So organisation and centralization are indivisible: centralization is just a word for a single causative source (step 4), which is the only way to produce the same information (step 3), hence patterns of action (step 2), which to say organisation (step 1).


From that a better definition of centralization comes to light. Centralization is the expression of shared information, in coherence, pattern, organisation. Centralizations can be large or small: a maximal one involves every agent/person, but a minimal one only two. And they may vary in the detail and occasion of control exerted. But wherever people/agents/elements act coherently, all following some pattern, there is a centralization – the centralization is the information that determines the pattern they follow. Decentralization is just the absence of that: where agents lack centralization.

Decentralization is inefficient and self-weakening

There are two primary corollaries to the essential opposition of decentralization and organisation.

Decentralization is inefficient

Removing the single point of control removes the single point of efficiency.

Efficiency is bestowed largely through sharing costs. Where there is a pattern, each element is defined partly by it rather than solely individual variation. The proportion by which each item is the same is the degree you can share the cost of producing each such item – 100 products can be made with less than the resources needed for 100 isolated products.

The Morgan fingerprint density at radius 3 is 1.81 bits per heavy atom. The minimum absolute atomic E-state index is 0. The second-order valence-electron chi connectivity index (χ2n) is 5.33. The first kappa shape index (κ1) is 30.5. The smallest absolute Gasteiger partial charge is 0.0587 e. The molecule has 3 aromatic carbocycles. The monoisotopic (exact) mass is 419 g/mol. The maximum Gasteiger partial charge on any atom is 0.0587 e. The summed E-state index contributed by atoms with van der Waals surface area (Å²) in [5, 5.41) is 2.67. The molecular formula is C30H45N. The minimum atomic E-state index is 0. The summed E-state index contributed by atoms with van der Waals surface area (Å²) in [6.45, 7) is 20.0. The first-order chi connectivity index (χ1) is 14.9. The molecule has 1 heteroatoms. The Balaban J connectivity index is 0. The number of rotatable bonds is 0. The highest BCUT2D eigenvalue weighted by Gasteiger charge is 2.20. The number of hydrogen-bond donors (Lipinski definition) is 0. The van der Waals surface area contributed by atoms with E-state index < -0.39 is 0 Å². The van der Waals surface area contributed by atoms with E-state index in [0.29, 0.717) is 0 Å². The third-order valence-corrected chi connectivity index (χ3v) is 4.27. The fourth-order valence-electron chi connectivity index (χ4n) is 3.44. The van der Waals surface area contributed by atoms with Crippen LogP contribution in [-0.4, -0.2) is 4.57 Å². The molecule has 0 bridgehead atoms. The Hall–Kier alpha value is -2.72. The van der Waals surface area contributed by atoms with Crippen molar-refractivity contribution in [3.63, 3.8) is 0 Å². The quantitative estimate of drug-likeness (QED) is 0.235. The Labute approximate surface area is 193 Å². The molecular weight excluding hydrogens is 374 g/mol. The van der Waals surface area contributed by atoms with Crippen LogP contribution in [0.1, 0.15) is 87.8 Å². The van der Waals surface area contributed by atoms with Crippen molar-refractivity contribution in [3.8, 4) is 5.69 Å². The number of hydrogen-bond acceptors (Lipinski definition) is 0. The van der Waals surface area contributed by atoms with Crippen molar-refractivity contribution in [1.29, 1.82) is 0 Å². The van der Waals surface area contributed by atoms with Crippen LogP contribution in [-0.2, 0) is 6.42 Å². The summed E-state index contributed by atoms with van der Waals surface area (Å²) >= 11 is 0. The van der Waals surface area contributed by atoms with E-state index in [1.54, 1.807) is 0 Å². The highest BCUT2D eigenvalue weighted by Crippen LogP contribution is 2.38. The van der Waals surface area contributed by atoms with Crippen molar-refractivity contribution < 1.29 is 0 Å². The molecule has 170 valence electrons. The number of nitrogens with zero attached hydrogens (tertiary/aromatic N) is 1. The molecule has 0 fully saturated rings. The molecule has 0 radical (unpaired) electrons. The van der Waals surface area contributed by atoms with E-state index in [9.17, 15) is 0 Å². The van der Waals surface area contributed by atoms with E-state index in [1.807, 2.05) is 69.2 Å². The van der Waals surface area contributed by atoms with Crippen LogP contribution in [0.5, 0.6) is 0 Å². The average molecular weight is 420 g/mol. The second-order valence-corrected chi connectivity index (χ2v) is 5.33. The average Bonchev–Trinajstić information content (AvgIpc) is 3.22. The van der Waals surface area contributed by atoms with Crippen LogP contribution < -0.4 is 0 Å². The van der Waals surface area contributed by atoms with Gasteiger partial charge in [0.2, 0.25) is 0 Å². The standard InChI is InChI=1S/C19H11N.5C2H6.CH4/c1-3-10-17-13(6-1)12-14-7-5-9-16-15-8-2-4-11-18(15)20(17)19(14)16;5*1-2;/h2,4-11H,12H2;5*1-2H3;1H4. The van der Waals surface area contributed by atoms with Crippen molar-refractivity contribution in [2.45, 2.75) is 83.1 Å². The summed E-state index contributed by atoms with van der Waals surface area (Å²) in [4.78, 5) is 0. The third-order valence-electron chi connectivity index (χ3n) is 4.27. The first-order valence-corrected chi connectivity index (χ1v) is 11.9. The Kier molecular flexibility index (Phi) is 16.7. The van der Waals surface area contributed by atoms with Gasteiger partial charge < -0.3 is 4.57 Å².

But decentralization, as previously established, removes common sources of control, and the shared patterns that follow. By doing so it eradicates any cost-sharing resting upon it, and must be comparatively inefficient.

Decentralization is self-weakening

If you start with no constraint, you do not end that way.

Minimising rules – that is, centralizations – that control activity seems, prima facie, to leave people with freedom, but withdrawing constraint is not the same as preventing it. Allowing freedom does not impose the absence of structure, it allows any structure. People aligning with some structure (conforming with it) is just one of the possibilities that freedom permits.

People may collaborate, form organisations, ie centralizations, and since these enable efficiency, they will in time prevail, needing only exercise of preference. Centralizations will arise to displace or dominate the original decentralized state.

The only way to maintain decentralization's individual freedom is by its opposite: have a centralization to enforce limits on behaviour between individuals. Otherwise, left alone, decentralization evolves toward centralization anyway.

Decentralization is liberating and creative

But decentralization is not all detriment. Its benefits are that:

  • it allows individual freedom (probably to be judged at least a good in itself) – since it withdraws control;
  • and that releases creativity – in unbounded divergence from commonality.

And where do centralizations come from? They must be created. So the consequent value of centralizations depends on the knowledge from the creativity of decentralization – which therefore must be quartered some hospitality.